Everyone has different ways of doing things. Some people write to music, some people can’t. Some people need to write in a crowded place, others perfer seclusion. Me, I need a little bit of distraction (hello internet) but I also need quiet. I can’t write to music with words, or else the words get mixed up in my head with what I’m trying to write. But I can write to instrumental music or music with words in a language I don’t understand. On the other hand too, I sometimes hear a song and think that it would go perfect with a scene. For some reason I’ve had this idea that if The Unthinkable was ever a movie then the closing song as the camera pans away should be “Solsbury Hill.”
Right now it is quiet, the only sound being some birds outside and the ceiling fan. Even the gerbils have stopped chewing on things and gone to sleep, quite adorably. So, I guess I’m off to write.
Remember how last week I said a friend basically forced me to send out a query last week? Remember how i’ve sort of been whining about getting frustrated? Yeah. That one query letter I did send got a postive response. I was asked for a few pages, which I sent. No garuntees anything wil come of it, but it’s nice to get something positive!
I’ve been writing a lot of background stuff lately for the Berger world. Not really anything that’s publishable, just stories. The little histories that make up people and the world they live in. Those family stories you tell with a laugh or maybe a sense of pride. Of course this is all fictional, but it’s good exercise to see how families interact and change over time.
Maybe I’ll go a completly different direction for nanowrimo this year and write some quiet domestic story instead of my usual action stuff. Of course even my most adrenaline fueled story is really about people.
It’s hard to explain without sounding half-crazy, but in my experience after you work with a character for a while they tend to take on a life of their own. So it might be interesting to just create a fairly normal family, add a pinch of drama and see if I can write it.
My friend Luis emailed me this link yesterday. Yes it’s an advertisement, but it dovetails quite nicely with the stuff I’ve been saying the last week or two and you really should watch it. It’s short.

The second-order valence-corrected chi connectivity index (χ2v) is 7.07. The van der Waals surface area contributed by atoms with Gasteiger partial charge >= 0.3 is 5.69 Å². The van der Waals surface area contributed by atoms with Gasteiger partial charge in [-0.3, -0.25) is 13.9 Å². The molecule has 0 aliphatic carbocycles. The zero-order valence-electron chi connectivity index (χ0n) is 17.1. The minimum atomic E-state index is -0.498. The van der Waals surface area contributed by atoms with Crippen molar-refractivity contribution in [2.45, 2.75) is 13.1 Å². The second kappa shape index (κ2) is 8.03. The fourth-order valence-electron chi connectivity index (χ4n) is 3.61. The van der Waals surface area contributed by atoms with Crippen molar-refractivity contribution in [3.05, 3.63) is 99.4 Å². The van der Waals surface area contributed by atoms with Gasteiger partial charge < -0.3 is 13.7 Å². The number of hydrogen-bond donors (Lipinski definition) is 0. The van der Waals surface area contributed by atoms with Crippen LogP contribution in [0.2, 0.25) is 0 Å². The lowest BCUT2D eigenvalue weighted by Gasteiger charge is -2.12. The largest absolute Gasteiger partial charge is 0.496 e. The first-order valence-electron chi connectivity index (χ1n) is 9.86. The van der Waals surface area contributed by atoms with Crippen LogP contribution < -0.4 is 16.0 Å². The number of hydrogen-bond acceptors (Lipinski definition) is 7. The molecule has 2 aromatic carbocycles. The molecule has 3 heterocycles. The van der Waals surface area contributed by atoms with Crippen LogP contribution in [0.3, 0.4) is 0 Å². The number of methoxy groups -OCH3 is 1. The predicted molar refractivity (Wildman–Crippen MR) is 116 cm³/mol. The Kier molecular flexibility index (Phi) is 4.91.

I’ve been finding myself lately in the odd (to me) position of playing cheerleader to a couple of my friends that are going along the writers journey. There is some satisfaction in watching someone else go along and reassuring them that yes, this is all perfectly normal, and though it might feel odd it’s a good thing when the story starts to take over.
I don’t have all the answers, and I’m sure I never will. But I’m glad my experience can help others. Even if most my advice is “don’t think about it, just write it anyway.” Writing is a strange profession in many ways, but also one that can be very rewarding. And I’m not talking about monetarily (though thats always nice).
So a very good friend I keep in touch via email said to me yesterday: “I’m not reading any more of your emails until you send out at least one more query letter.” I’ve had a few others get on my case, especially since Monday’s post about that. So I’m going to finish my breakfast, break out my writers market (actually it’s already broke out, I just need to find some places to query), and get to work. I’ll post Friday how many letters I get out today.
And I think I might just start trying to query publishing houses and not just agents.
Thanks, all of you.
Times of great failure or times of great success, the problem is the same (how do you keep going?) and the solution is the same: You write the next thing.
That quote is from his yesterdays blog and a question about motivation. I couldn’t agree more. Inertia effects everything; especially the creative arts. I’m sitting here right now with at least two stories I could be working on, maybe even should, plus I still have to go back and edit the last novel. And I am writing, a bit, but I’m ignoring the urge to really have at anything, to really let myself get lost in a story.